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J Exp Med. 2000 Jun 19;191(12):2145-58.

Downmodulation of the inflammatory response to bacterial infection by gammadelta T cells cytotoxic for activated macrophages.

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  • 1Department of Clinical Studies, School of Veterinary Medicine, University of Pennsylvania, Philadelphia, Pennsylvania 19104, USA.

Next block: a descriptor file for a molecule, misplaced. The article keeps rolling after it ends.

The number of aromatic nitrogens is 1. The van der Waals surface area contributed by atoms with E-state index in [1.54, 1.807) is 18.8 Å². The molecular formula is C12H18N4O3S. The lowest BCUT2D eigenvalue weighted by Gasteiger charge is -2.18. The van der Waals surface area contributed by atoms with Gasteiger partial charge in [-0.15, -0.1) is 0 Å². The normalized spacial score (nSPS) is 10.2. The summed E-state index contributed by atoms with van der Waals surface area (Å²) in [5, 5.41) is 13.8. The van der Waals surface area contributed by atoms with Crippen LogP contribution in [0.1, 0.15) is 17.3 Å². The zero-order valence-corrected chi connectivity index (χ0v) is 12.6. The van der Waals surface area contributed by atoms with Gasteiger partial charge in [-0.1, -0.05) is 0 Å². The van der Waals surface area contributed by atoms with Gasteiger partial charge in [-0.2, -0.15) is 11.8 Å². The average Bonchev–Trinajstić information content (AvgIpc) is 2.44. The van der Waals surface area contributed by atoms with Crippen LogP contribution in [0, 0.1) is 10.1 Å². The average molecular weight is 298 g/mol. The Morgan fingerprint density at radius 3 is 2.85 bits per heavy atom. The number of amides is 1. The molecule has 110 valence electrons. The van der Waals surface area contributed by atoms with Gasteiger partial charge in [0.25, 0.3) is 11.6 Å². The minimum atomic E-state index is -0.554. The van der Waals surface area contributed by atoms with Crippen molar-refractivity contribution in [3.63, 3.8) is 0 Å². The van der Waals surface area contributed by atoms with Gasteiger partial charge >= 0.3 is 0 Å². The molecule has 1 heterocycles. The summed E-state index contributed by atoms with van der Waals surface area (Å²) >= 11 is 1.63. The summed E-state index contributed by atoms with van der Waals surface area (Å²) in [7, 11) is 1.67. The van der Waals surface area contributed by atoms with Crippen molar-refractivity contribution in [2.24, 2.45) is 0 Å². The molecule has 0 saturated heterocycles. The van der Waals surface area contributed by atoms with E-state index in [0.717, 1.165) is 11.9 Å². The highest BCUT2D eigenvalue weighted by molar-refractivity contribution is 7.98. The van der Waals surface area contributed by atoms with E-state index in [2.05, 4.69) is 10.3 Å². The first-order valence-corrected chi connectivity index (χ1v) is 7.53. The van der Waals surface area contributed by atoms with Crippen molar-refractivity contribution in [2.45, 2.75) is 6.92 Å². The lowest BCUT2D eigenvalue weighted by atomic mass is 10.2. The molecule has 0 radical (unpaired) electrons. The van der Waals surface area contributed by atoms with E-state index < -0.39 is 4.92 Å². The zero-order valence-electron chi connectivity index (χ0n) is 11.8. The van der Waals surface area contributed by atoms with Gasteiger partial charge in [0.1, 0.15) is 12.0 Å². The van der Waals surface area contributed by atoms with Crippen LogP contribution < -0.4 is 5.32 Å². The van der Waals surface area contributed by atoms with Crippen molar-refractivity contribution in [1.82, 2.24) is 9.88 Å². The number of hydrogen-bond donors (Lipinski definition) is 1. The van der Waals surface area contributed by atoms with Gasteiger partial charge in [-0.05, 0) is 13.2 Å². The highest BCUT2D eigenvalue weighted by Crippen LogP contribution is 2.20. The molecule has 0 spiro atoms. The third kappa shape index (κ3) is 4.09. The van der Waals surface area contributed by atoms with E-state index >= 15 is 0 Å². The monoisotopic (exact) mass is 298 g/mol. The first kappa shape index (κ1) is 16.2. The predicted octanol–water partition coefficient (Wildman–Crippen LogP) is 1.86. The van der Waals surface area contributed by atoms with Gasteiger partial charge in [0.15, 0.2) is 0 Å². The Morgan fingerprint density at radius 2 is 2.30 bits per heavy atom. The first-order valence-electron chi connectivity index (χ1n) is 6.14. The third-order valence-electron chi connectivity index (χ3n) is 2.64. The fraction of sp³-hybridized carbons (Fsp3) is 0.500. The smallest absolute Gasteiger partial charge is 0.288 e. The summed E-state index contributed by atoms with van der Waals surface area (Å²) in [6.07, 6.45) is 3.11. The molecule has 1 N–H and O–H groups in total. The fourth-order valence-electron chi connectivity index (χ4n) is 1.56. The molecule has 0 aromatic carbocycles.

Although gammadelta T cells are involved in the regulation of inflammation after infection, their precise function is not known. Intraperitoneal infection of T cell receptor (TCR)-delta(-/-) mice with the intracellular bacterium Listeria monocytogenes resulted in the development of necrotic foci in the livers. In contrast, the peritoneal cavities of infected TCR-delta(-/-) mice contained an accumulation of low density activated macrophages and a reduced percentage of macrophages undergoing apoptosis. gammadelta T cell hybridomas derived from mice infected with Listeria were preferentially stimulated by low density macrophages from peritoneal exudates of infected mice. Furthermore, primary splenic gammadelta T cells isolated from Listeria-infected mice were cytotoxic for low density macrophages in vitro, and cytotoxicity was inhibited in the presence of antibodies to the gammadelta TCR. These results demonstrate a novel interaction between gammadelta T cells and activated macrophages in which gammadelta T cells are stimulated by terminally differentiated macrophages to acquire cytotoxic activity and which, in turn, induce macrophage cell death. This interaction suggests that gammadelta T cells regulate the inflammatory response to infection with intracellular pathogens by eliminating activated macrophages at the termination of the response.

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